...If supersymmetry exists, while some supersymmetric particles can be discovered with the LHC, to really understand them requires a new machine, a linear collider that will collide electrons and positrons. The development of such a machine, which is decades away, has begun as a truly international effort called the International Linear Collider, Breedon said in an e-mail interview.

From symmetry breaking
7 October 2008
Physics Nobel for matter-antimatter difference and symmetry breaking
...It was really the predictions by Kobayashi and Maskawa that opened the possibility of seeing CP violation in B mesons and that led to the creation of the BaBar and Belle experiments.

From Discovery Channel
7 October 2008
The World's Next Big Atom Smasher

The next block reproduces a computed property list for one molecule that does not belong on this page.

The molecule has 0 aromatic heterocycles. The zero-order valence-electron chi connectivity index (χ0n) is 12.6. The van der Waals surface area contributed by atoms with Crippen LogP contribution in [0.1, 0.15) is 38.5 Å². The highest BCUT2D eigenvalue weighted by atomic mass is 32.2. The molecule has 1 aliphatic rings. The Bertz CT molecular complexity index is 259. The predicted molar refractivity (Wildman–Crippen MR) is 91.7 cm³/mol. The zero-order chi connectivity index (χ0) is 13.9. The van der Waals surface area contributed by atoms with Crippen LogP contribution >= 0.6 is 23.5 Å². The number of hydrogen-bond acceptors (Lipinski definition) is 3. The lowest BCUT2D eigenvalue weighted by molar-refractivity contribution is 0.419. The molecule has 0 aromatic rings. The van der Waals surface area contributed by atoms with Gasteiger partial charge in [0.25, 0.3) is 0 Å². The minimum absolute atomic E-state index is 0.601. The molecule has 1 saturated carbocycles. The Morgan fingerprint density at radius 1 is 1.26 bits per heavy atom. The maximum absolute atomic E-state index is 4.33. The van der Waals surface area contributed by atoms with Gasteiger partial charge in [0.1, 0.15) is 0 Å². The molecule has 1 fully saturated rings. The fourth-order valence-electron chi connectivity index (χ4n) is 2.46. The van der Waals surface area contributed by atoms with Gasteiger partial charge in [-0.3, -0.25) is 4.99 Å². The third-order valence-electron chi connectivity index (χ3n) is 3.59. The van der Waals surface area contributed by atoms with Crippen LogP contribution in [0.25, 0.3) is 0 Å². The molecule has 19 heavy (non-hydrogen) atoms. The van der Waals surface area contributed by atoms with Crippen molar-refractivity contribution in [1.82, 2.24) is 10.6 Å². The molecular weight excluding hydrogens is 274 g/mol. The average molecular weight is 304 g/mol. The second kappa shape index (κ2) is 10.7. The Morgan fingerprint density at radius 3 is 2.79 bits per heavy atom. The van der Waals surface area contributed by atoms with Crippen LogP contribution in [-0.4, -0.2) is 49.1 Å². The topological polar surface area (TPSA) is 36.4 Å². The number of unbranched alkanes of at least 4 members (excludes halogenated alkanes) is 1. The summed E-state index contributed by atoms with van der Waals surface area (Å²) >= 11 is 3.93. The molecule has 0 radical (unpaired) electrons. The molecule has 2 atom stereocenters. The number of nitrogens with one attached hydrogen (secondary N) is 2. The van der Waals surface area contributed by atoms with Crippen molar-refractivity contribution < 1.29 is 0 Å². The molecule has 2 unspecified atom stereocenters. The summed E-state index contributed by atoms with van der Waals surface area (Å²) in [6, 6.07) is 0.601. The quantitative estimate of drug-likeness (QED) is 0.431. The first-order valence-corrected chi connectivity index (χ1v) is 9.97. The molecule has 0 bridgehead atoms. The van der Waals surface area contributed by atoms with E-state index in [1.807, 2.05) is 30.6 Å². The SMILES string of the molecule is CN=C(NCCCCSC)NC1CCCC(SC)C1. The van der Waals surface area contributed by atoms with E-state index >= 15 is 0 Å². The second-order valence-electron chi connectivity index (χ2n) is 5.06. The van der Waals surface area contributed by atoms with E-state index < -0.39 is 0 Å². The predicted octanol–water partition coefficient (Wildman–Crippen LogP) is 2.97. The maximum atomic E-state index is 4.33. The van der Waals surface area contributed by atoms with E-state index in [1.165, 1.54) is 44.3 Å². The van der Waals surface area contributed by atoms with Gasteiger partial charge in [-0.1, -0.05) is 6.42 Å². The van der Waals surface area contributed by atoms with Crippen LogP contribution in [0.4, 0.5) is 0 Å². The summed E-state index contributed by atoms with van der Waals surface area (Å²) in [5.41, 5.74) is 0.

Dave Mosher chats with Barry Barish, head of the design effort for the biggest machine ever conceived

From CERN Bulletin
6 October 2008
Successful test for CLIC
The CLIC collaboration has commissioned its new installation and put the first beam into operation.

From Fermilab Today
6 October 2008
Labs and companies collaborate on pixel detector technology
Fermilab hopes to greatly improve the performance of its next generation of particle detectors by partnering with business to boost innovation.
Director's Corner
Preparations for S1-global at the STF at KEK

High-power tests of the first installed cavity in July 2008